However, volunteers may be an underutilized resource, the corporation’s statistics state. In 2007, New York trailed the nation in per-capita numbers of overall volunteers (2.8 million), per-capita numbers of hours they served (397.9 million) and the percent of volunteers (18.4 as compared to the national figure of 26.2 percent). The Greater Rochester has an average volunteer rate of 26.9 percent, with 209,700 volunteers serving 25.6 million hours per year.

About 27 percent of Rochester-area baby boomers currently volunteer, as compared to the national average of 31 percent, the corporation’s statistics report. Sue Miller, a stay-at-home mom and volunteer hospice chaplain through Lifetime Care’s nondenominational chaplaincy program, is an example of a boomer who has been volunteering for years, even as she juggled family and other priorities.

According to the Reinventing Aging report, volunteering generally peaks in a person’s mid life, not in retirement, but it noted that recent retirees volunteer with more frequency than mid-life volunteers.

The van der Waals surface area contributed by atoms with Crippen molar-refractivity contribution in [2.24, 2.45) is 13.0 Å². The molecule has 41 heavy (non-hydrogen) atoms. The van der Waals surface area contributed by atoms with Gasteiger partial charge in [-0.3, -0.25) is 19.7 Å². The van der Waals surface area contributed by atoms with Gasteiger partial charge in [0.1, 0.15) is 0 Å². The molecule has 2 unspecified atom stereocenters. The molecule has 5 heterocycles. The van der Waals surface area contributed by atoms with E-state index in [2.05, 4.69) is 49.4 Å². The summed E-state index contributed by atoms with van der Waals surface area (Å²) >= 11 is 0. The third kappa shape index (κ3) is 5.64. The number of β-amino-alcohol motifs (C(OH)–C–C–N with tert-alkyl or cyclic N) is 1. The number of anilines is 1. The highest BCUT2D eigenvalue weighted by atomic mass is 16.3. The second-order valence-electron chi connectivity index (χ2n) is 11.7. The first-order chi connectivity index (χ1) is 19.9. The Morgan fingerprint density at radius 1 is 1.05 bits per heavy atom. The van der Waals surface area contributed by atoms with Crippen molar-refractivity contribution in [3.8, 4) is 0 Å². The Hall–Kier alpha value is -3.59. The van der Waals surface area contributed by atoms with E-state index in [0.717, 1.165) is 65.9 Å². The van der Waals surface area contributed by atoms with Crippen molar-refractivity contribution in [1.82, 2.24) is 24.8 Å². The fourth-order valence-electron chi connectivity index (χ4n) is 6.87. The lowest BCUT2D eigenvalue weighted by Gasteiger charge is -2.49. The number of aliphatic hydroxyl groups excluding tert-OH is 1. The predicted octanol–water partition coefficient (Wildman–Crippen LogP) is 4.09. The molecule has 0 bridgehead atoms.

Miller, a Victor resident and a parishioner of St. Patrick Church there, said she and her mother were prompted to begin volunteering for hospice organizations more than 12 years ago following the sudden deaths of family members several years prior. The volunteer chaplaincy work has since led her to take a job teaching death and dying courses at Monroe Community College.

She said hospice volunteering both enriches her life and reminds her of the importance of living a full life.